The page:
WITH the success of their past events under their belts, PPIA – RMIT’s Indonesian students association – is once again inviting Melburnians to get involved in their latest charity event, Project O: Reboot.
Taking place this evening, Project O: Reboot is a talent show aimed at raising funds to help Indonesian children receive a proper education. Working in collaboration with Care4Kids Indonesia (C4KI), the guys behind Project O: Reboot believe “education is going to break the poverty cycle”.
The project’s managers Sally Tam and Danny Tanoto say after ten years of KafeArt, the successful arts showcase PPIA has previously hosted, it was now time to start a new beginning.
“Our school is RMIT, and the image attached to it is arts,” Sally says.
“For the past 10 years, PPIA RMIT hosted the KafeArt event that presented exhibitions on fashion, photography, music, and much more – showing arts in its many forms and splendour.
“But now we want to break everything that we had, and make a new project. So we asked ourselves, ‘what’s our passion; what’s our vision?’ And we came up with the idea that we wanted to do social work – charity work.”
Danny shares the same vision. He and Sally started the project from scratch in October 2010, without resources, money, or people to back them up.
“We call it Project O, because we want it to be a project, which means that it’s on-going,” Sally says.
“‘O’ represents a never-ending circle, and the term ‘Reboot’ is used because we want to reboot everything, including the event’s vision and mission.”
“And ‘O’ is also like the number zero, which means you start from the beginning again,” Danny adds.
“With Project O: Reboot, we want to provide an ongoing support for social work, and this year we are solely focusing on the education sector.”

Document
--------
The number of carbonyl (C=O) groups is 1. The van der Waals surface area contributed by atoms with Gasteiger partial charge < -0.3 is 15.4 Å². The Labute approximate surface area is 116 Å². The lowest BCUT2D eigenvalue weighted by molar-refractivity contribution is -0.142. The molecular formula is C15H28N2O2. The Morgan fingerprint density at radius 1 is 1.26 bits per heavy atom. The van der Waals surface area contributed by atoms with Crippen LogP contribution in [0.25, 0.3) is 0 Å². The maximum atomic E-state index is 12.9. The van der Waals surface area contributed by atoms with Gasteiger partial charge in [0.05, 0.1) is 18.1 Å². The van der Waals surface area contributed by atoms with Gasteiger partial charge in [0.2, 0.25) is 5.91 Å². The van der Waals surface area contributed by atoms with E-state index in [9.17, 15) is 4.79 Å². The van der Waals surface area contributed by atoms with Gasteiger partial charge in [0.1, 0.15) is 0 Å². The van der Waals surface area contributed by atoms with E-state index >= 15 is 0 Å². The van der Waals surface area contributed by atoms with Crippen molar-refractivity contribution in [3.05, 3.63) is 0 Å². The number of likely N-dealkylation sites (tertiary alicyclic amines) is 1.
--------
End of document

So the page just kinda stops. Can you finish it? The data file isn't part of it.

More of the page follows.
There will also be games and several performances by Indonesian artists including Amink, Naif Band, and Petra Sihombing.
Sally says support for the event isn’t just coming from Indonesians. Project O: Reboot is open to the public and the Victorian Multicultural Commission has recognised it as an event that brings people from different multicultural backgrounds together. But it’s worth noting that it will be run in Indonesian.
All the money raised will be donated to C4KI, which funds 21 children’s education until high school. With this project, Sally and Danny hope to raise funds for C4KI to sponsor more children, providing them with resources like books and computers and repairing school buildings.
“C4KI does not open their own schools or orphanages, but they are funding the children who are not able to support themselves to get a decent education,” Danny says.
“They focus on supporting the community in Tanggerang and Parung, which are rural areas in Indonesia where the education system is still not fully developed.”
Sally and Danny hope to raise $13,000 to help support the children. They say they are committed to a non-governmental approach to charity so they will know the money is distributed straight to the children.
Danny is passionate about what Project O: Reboot invisages.
“Our vision is simple. If the last PPIA event was about fun – gathering people together, and then going home – now we want our audience to learn something: it’s when we can have a good further education here in Australia, there are still children in Indonesia who can’t even finish their basic education.”
Playing on their arts strengths, Sally and Danny hope that, through this event, they can improve the Indonesian education system.
“Our aim is for lives to be changed,” says Sally.
“Around 2 million children in Indonesia do not have a proper education. And if we put ourselves in their position, as someone who can’t have access to education, it’s really a big thing. Being granted a scholarship is like a life changing moment.”
Project O: Reboot is taking place at 6pm on Saturday, September 24 at Melbourne Town Hall. Tickets can be purchased online or at the door for $25.